A potential tool for predicting abalone meat quality Miriam Fluckiger

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Transcript A potential tool for predicting abalone meat quality Miriam Fluckiger

Near Infrared Reflectance Spectroscopy:
A potential tool for predicting abalone meat quality
Miriam Fluckiger
Supervisors: Louise Ward, Malcolm Brown & Natalie Moltschaniwskyj
Ph.D Candidate, Australian Seafood Cooperative Research Centre, University of
Tasmania, CSIRO Marine and Atmospheric Research
Evaluating meat quality
• Expensive and time consuming
• Subjective sensory assessments
• Chemically wasteful extractions
• Destructive sampling
NIRS – What is it and how does it work?
• Chemical bonds in different organic
molecules absorb infrared light at different
wavelengths
• The NIR instrument measures the amount
of reflected light giving rise to a spectrum
• Highly developed in grain and flour milling
industry
• Used in meat industry to predict meat
composition
NIRS and abalone meat quality
• Qualitative:
•Is NIRS a viable tool for discriminating
different treatment groups?
• eg. Diet "A" versus Diet "B“
• Quantitative:
•Is NIRS capable of measuring different
chemical components in the muscle
tissue of abalone ?
•eg. Glycogen and moisture
NIRS and abalone
• Foot of abalone scanned in three locations
AA
B
CC
Discriminating between
holding treatment
• 60 abalone collected from farm
• 30 abalone scanned with NIR probe on arrival
at lab (same day processing)
• 30 abalone held overnight in plastic lined
polystyrene boxes
• scanned with NIR 24 hours later
(next day processing)
PC 2
Discriminating holding treatments
PC 1
Discriminating between
species
• 80 frozen abalone obtained from grower
• 20 Greenlip
• 20 Blacklip
• 20 Hybrid
• 20 Greenlip x Hybrid
• Abalone thawed overnight and scanned with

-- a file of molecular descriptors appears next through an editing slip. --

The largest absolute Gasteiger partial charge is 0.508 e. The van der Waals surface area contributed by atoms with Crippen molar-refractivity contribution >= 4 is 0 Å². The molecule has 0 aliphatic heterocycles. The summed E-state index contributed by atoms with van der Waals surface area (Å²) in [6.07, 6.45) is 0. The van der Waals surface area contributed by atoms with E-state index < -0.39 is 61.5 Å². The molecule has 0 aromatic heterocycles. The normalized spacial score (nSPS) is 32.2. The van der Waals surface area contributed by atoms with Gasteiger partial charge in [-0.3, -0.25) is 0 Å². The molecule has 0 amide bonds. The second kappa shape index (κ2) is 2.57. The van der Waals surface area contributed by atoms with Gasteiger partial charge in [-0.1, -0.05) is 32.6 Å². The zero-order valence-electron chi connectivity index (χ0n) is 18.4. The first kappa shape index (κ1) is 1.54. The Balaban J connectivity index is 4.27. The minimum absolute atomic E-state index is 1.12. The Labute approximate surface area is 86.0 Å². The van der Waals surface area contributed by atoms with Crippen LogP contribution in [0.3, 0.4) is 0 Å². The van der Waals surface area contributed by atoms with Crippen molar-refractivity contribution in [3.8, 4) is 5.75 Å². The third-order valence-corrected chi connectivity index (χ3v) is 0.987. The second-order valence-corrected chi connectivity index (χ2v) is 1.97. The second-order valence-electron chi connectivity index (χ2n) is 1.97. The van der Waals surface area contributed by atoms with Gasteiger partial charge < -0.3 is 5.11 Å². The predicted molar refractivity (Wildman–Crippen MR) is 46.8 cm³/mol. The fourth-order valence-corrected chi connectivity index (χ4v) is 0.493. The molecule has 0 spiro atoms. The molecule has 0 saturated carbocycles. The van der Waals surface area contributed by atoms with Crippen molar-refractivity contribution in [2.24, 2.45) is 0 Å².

NIR
PC 2
Discriminating species
PC 1
Discriminating between
freezing methods
• 12 abalone shucked and frozen by immersion in
brine/ice slurry
• Thawed and scanned with NIR
• 6 then steamed and scanned with NIR
• 12 abalone shucked and frozen in air at -20°C
• Thawed and scanned with NIR
•6 then steamed and scanned with NIR
• 12 abalone shucked and fresh meat scanned
PC 2
Discriminating freezing methods
PC 1
Developing a model for moisture
Spectral Data
Chemometric modelling
Model for moisture in abalone
Summary – where to from here?
• Further develop NIRS calibration models
• Can NIRS discriminate between abalone fed different
diets?
• Can NIRS be used to quantify taste-active
Components such as free amino
acids and glycogen?
Acknowledgements
Abalone sample providers:
• Great Southern Waters Abalone
Indented Head, Victoria
• Cold Gold Abalone
Dunalley, Tasmania
• Southern Australian Seafoods
Port Lincoln, South Australia
Thank you
Miriam Fluckiger
Ph.D Candidate
Australian Seafood CRC
University of Tasmania, NCMCRS
CSIRO Marine and Atmospheric Research
GPO Box 1538 Hobart, Tasmania 7001, Australia
Ph:(03) 62325224, Fax:(03) 62325000
[email protected]
Seasonal glycogen levels
Free amino acid concentrations (mg FAA/g wet weight)
Taste-active components in abalone
• Unique umami taste of abalone linked to
certain free amino acids (FAA) and nucleotides
• Glutamic acid & adenosine monophosphate
(AMP) intensify the savoury taste of abalone
• Glycogen & moisture content also contribute
to palatability